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Little League World Series (Middle East-Africa Region)

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Title: Little League World Series (Middle East-Africa Region)  
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Little League World Series (Middle East-Africa Region)

The Middle East-Africa Region was one of the eight "international" (non-U.S.) regions that participated in the Little League World Series from 2008 to 2012. The Arabian-American Little League in Dhahran, Saudi Arabia won each of the three MEA championships until 2011 when the Reverend John Foundation Little League from Kampala, Uganda won the tournament, however the team from Uganda was not able to participate after their visa applications to enter the United States were denied,[1] and Dhahran was invited to participate in their place.[2] In 2012, a team from Lugazi, Uganda won the tournament.

Prior to 2008, Middle Eastern and African teams competed in either the Australia would receive an automatic berth beginning with the 2013 LLWS. As a result of this announcement:[3]

  • African countries will now be placed in the Europe Region, which will be renamed the Europe and Africa Region.
  • Middle Eastern countries will become part of the former Asia-Pacific Region, which will be renamed the Asia-Pacific and Middle East Region. Israel and Turkey, traditionally considered part of the Middle East, were not part of the MEA Region; they were in the former Europe Region because of their membership in the European zone of the International Baseball Federation. Those two countries will remain in the renamed Europe and Africa Region.

Regional championship

The list below lists each country's participant in the MEA Little League Region Tournament. That year's winner is indicated in green.

Year
Kuwait

Saudi Arabia

South Africa

Uganda

United Arab Emirates

Qatar
2008 Kuwait LL
Kuwait
Arabian American LL
Dhahran
No representative Rev. John Foundation LL
Kampala
Dubai LL
Dubai
No representative
2009 Kuwait LL
Kuwait
Arabian American LL
Dhahran
No representative No representative Dubai LL
Dubai
No representative
2010 Kuwait LL
Kuwait
Arabian American LL
Dhahran
Cape Town LL
Cape Town
Rev. John Foundation LL
Kampala
Dubai LL
Dubai
No representative
2011 Kuwait LL
Kuwait
Arabian American LL
Dhahran
Kwa Zulu Natal BB Association LL
Durban
Rev. John Foundation LL
Kampala[a]
Dubai LL
Dubai
No representative
2012 Kuwait LL
Kuwait
Arabian American LL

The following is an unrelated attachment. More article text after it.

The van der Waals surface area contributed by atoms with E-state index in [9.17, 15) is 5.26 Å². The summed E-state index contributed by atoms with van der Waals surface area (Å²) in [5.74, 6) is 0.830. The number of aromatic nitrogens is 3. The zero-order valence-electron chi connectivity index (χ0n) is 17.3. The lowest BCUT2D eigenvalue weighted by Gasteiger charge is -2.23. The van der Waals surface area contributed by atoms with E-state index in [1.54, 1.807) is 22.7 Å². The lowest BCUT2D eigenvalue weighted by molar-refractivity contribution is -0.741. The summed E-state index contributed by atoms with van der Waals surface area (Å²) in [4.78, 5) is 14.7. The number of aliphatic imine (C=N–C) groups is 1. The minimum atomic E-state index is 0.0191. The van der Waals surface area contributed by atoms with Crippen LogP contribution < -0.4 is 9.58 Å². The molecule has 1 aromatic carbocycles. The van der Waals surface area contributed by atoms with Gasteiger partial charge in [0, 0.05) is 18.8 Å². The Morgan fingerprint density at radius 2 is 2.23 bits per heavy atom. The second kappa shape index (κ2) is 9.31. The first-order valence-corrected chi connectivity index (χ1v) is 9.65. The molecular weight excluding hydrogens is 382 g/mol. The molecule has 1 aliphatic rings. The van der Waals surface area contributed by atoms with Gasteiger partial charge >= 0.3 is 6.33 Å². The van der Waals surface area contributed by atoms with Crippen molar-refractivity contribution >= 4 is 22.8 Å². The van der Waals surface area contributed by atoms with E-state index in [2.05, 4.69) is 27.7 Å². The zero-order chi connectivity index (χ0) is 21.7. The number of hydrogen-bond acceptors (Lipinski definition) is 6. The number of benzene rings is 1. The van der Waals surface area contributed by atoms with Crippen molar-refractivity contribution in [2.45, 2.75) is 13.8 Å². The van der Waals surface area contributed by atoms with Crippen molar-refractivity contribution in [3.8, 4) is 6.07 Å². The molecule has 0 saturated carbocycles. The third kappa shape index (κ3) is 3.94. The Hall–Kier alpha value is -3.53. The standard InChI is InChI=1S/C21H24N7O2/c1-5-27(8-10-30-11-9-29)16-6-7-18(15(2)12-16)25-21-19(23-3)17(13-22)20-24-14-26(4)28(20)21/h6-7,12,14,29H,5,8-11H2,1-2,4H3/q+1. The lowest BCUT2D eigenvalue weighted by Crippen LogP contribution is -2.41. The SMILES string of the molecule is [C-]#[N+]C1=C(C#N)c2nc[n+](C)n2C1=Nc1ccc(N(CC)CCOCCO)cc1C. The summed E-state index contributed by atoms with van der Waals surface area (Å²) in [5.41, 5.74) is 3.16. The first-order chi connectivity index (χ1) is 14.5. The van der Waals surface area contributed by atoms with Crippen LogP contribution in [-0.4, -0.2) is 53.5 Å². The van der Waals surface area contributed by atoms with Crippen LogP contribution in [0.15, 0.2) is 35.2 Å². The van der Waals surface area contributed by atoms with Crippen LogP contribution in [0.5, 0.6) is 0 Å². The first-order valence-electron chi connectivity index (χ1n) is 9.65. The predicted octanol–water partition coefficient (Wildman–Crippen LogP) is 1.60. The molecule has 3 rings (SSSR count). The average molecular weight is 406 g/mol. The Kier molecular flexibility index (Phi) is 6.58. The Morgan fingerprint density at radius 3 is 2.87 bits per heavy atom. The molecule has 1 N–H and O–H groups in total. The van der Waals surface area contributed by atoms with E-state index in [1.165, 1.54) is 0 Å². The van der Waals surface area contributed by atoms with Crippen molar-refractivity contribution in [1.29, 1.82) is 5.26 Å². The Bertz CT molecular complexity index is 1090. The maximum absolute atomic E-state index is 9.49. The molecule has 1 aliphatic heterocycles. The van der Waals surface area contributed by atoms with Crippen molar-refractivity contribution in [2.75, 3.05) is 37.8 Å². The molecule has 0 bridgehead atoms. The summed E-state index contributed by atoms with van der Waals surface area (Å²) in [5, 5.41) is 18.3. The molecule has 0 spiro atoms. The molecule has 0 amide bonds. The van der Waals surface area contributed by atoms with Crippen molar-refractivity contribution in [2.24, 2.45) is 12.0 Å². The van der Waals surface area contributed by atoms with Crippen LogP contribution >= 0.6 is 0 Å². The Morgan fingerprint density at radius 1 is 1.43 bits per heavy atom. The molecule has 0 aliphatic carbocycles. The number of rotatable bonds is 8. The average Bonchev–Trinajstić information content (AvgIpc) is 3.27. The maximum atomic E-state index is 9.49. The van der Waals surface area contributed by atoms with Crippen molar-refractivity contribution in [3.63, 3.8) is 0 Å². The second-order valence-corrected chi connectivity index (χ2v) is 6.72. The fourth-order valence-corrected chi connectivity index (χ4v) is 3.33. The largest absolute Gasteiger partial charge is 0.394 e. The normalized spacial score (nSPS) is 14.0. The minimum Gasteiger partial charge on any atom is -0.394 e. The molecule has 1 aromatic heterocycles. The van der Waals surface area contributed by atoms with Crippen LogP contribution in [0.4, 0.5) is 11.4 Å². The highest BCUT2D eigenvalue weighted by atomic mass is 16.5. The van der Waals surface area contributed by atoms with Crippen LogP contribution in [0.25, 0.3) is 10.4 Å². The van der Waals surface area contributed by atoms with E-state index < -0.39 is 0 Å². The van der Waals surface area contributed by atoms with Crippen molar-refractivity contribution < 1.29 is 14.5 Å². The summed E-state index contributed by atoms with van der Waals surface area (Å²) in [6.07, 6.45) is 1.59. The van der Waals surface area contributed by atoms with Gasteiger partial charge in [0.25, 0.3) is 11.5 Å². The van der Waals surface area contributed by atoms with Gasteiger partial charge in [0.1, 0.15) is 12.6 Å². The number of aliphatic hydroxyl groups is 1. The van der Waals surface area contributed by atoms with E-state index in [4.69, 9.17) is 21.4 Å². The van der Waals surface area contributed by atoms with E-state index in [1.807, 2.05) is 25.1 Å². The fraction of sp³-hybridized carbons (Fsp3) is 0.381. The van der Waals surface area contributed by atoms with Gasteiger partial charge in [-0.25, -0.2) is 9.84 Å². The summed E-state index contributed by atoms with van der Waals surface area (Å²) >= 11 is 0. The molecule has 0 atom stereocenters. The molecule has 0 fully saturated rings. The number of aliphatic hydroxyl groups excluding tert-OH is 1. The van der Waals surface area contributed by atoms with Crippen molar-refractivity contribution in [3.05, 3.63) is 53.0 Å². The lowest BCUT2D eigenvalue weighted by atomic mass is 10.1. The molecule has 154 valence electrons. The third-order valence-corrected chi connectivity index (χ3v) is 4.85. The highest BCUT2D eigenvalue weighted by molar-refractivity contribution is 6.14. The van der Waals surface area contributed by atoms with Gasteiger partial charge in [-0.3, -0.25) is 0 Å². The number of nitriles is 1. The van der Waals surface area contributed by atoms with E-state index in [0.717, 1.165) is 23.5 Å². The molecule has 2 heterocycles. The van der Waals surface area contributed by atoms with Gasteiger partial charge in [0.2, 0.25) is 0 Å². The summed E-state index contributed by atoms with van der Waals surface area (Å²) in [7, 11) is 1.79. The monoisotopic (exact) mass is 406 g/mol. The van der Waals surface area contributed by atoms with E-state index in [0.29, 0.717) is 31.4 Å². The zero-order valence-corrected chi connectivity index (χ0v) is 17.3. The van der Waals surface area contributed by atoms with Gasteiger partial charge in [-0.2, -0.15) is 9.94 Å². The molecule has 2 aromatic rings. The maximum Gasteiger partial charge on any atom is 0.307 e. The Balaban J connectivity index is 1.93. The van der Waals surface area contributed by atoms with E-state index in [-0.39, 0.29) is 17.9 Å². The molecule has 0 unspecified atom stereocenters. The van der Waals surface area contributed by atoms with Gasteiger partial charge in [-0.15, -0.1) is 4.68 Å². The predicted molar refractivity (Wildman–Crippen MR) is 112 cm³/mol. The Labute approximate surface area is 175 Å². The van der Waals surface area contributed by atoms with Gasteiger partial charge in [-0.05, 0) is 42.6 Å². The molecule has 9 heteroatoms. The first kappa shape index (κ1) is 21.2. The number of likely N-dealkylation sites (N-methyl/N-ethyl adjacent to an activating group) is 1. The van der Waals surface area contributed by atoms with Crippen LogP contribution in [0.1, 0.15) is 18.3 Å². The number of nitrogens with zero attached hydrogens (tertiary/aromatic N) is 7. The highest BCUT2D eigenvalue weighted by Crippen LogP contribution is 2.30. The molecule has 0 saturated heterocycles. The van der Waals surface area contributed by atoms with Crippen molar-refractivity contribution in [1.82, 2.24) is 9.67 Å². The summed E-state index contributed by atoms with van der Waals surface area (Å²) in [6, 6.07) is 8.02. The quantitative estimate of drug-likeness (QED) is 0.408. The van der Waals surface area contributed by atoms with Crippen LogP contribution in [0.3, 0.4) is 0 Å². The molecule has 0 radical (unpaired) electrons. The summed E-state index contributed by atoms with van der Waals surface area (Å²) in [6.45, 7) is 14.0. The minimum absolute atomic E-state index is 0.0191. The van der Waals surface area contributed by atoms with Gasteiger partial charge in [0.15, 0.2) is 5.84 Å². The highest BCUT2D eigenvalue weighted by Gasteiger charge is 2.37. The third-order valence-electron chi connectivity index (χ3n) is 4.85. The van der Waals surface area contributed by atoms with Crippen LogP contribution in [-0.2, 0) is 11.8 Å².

Dhahran
No representative Lugazi LL
Lugazi
Dubai LL
Dubai
Qatar LL
Doha

LLWS results

As of the 2012 Little League World Series.
Year Champion City LLWS Record
2008 Arabian American LL Dhahran First Round 0–3
2009 Arabian American LL Dhahran First Round 1–2
2010 Arabian American LL Dhahran Pool C Fourth Place 0–3
2011 Arabian American LL[a] Dhahran Round 2 1–2
2012 Lugazi LL Lugazi Round 1 1–2

Notes

Lugazi, Uganda won the regional championship in 2012 and became the first African team to compete in the Little League World Series. Not all the players were able to make the trip due to costs. Traditionally, the team practices barefoot, but Little League World Series supporters provided the team with baseball cleats. Justine Makisimu made the first African hit (base hit). As popular as this team became, they were not one of the top contenders in the Little League World Series. Uganda lost to Panama 9–3, and Mexico 12–0, eliminating them in two games. However, they beat Oregon 3-2 in a Consolation Game. [4][5]

References

  1. ^ Communications Division (July 22, 2011). "Visa Applications Denied for Little League Team from Uganda". Little League. Retrieved July 30, 2011. 
  2. ^ Communications Division. "Arabian-American Little League of Dhahran, Saudi Arabia, to Receive Berth in Little League Baseball World Series". Little League. Retrieved August 2, 2011. 
  3. ^ "Regions Realigned for 2013: Australia to Play in Little League Baseball World Series" (Press release). Little League Baseball. August 29, 2012. Retrieved September 17, 2012. 
  4. ^ Kerber, Fred. "Big cheers, then defeat, for Uganda at LLWS". The New York Post. Retrieved 19 August 2012. 
  5. ^ Armas, Genaro C. "Uganda Eliminated at Little League World Series". The Globe and Mail. Retrieved 19 August 2012. 

External links

  • EMEA Homepage
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